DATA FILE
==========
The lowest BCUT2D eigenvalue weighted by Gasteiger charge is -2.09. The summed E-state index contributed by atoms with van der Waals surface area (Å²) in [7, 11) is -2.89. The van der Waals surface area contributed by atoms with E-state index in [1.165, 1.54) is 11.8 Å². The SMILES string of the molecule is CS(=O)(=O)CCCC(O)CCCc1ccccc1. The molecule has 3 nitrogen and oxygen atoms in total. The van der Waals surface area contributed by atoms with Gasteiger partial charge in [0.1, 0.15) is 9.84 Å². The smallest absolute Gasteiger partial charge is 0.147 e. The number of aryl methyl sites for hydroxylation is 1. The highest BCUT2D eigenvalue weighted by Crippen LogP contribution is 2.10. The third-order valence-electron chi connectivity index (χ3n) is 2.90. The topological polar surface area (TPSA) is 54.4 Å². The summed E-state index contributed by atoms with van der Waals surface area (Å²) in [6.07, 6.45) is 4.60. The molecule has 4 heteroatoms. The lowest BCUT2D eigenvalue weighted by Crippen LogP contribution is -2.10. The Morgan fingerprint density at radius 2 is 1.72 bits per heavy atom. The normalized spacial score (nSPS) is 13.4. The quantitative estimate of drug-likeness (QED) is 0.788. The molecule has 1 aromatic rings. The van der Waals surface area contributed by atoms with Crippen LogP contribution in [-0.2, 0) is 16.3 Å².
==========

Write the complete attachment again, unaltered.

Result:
The lowest BCUT2D eigenvalue weighted by Gasteiger charge is -2.09. The summed E-state index contributed by atoms with van der Waals surface area (Å²) in [7, 11) is -2.89. The van der Waals surface area contributed by atoms with E-state index in [1.165, 1.54) is 11.8 Å². The SMILES string of the molecule is CS(=O)(=O)CCCC(O)CCCc1ccccc1. The molecule has 3 nitrogen and oxygen atoms in total. The van der Waals surface area contributed by atoms with Gasteiger partial charge in [0.1, 0.15) is 9.84 Å². The smallest absolute Gasteiger partial charge is 0.147 e. The number of aryl methyl sites for hydroxylation is 1. The highest BCUT2D eigenvalue weighted by Crippen LogP contribution is 2.10. The third-order valence-electron chi connectivity index (χ3n) is 2.90. The topological polar surface area (TPSA) is 54.4 Å². The summed E-state index contributed by atoms with van der Waals surface area (Å²) in [6.07, 6.45) is 4.60. The molecule has 4 heteroatoms. The lowest BCUT2D eigenvalue weighted by Crippen LogP contribution is -2.10. The Morgan fingerprint density at radius 2 is 1.72 bits per heavy atom. The normalized spacial score (nSPS) is 13.4. The quantitative estimate of drug-likeness (QED) is 0.788. The molecule has 1 aromatic rings. The van der Waals surface area contributed by atoms with Crippen LogP contribution in [-0.2, 0) is 16.3 Å².